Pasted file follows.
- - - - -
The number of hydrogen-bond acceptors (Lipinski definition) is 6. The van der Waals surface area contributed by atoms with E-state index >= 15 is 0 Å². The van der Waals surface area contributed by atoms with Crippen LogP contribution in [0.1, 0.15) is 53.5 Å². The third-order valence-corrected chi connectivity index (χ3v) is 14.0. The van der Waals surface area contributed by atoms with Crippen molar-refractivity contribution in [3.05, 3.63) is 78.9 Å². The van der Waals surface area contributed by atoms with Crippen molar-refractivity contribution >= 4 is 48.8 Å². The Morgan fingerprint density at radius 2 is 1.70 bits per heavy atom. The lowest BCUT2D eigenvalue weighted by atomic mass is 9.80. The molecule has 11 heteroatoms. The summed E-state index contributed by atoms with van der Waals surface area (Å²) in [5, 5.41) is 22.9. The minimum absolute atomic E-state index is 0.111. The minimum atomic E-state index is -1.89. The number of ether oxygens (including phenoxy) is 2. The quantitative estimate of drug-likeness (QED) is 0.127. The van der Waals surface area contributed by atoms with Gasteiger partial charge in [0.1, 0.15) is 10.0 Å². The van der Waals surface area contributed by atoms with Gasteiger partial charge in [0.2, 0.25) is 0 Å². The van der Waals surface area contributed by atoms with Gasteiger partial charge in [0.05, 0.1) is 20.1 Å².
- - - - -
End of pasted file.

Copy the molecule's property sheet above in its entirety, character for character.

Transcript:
The number of hydrogen-bond acceptors (Lipinski definition) is 6. The van der Waals surface area contributed by atoms with E-state index >= 15 is 0 Å². The van der Waals surface area contributed by atoms with Crippen LogP contribution in [0.1, 0.15) is 53.5 Å². The third-order valence-corrected chi connectivity index (χ3v) is 14.0. The van der Waals surface area contributed by atoms with Crippen molar-refractivity contribution in [3.05, 3.63) is 78.9 Å². The van der Waals surface area contributed by atoms with Crippen molar-refractivity contribution >= 4 is 48.8 Å². The Morgan fingerprint density at radius 2 is 1.70 bits per heavy atom. The lowest BCUT2D eigenvalue weighted by atomic mass is 9.80. The molecule has 11 heteroatoms. The summed E-state index contributed by atoms with van der Waals surface area (Å²) in [5, 5.41) is 22.9. The minimum absolute atomic E-state index is 0.111. The minimum atomic E-state index is -1.89. The number of ether oxygens (including phenoxy) is 2. The quantitative estimate of drug-likeness (QED) is 0.127. The van der Waals surface area contributed by atoms with Gasteiger partial charge in [0.1, 0.15) is 10.0 Å². The van der Waals surface area contributed by atoms with Gasteiger partial charge in [0.2, 0.25) is 0 Å². The van der Waals surface area contributed by atoms with Gasteiger partial charge in [0.05, 0.1) is 20.1 Å².